- Geoffrey Burke - Auxiliary Bishop of Salford
- Robert Byrne - Auxiliary Bishop of Birmingham
- George Patrick Dwyer — Archbishop of Birmingham
- Thomas McMahon — Bishop of Brentwood
- John Francis McNulty - Bishop of Nottingham
- Joseph Masterson - Archbishop of Birmingham
- Philip Pargeter - Auxiliary Bishop in the Archdiocese of Birmingham
- Thomas Leo Parker - Bishop of Northampton
- Joseph Edward Rudderham - Bishop of Clifton
- Phillip Hughes - Noted historian
Politics & Business
- Sir William Patrick Byrne KCVO CB - Senior Civil Servant
- John P. Connolly - Senior Partner, Chief Executive of Deloitte UK
- Victor Eastman-Cox - Senior Chilean Politician and Plenipotentiary.
- John Farrington - British Colonial President of Rotuma, Fiji from 1916.
- Paul Goggins — MP for Wythenshawe and Sale East
- José Gutiérrez-Guerra - President of Bolivia 1917-1920
- Sir Edward Hulton - Newspaper Magnate and Racehorse breeder.
- John Joseph Meagher - Head of William Deacon's Bank, London from 1913.
- John O'Kane Murty - Imperial Governor and Judge for the Province of Sabaragamuwa, Ceylon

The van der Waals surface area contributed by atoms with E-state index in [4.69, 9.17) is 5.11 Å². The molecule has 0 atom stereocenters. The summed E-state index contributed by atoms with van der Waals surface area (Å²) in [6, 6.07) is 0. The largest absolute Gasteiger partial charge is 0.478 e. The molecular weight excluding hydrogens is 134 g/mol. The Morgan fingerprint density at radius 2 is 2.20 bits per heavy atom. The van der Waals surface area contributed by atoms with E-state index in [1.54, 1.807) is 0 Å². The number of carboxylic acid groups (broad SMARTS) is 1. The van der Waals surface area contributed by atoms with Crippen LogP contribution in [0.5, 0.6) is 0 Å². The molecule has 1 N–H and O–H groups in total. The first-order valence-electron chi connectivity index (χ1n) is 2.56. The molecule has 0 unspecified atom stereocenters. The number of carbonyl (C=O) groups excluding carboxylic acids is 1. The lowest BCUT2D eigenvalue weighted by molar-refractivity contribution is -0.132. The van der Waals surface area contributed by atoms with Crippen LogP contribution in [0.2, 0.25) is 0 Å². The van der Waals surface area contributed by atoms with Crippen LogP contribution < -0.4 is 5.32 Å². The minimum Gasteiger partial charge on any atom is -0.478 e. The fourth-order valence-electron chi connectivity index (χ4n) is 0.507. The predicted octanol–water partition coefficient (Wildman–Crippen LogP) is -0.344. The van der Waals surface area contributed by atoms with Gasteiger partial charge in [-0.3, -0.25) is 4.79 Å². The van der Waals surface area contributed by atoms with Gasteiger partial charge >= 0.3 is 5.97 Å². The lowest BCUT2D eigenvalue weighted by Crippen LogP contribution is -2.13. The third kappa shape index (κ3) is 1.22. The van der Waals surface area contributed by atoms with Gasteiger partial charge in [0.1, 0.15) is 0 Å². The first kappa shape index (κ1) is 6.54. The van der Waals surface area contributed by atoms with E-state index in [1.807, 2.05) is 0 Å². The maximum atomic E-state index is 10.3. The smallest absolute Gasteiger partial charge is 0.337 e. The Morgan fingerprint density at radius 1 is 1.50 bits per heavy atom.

- Derek Page, Baron Whaddon - MP for King's Lynn
- Steven Woolfe - UK Independence Party spokesman, MEP for North West England region & UKIP parliamentary candidate for Stockport
- Jimmy Hogan - Footballer and coach
- Will Keane - Manchester United footballer
- Michael Keane - Manchester United footballer
- Neil Mellor — Sheffield Wednesday footballer
- Mike Milligan — footballer
- Vincent O'Hora - Irish karate record breaker
- Des Pastore MBE - Rugby Player
- Andrew Steele — athlete
- Ray Petitjean - Championship Pole Vaulter
- Major General Joseph Baillon Senior Army General
- Lord John Carmont - Senior Scottish High Court Judge
- Gervase Cowell MBE - MI6 Agent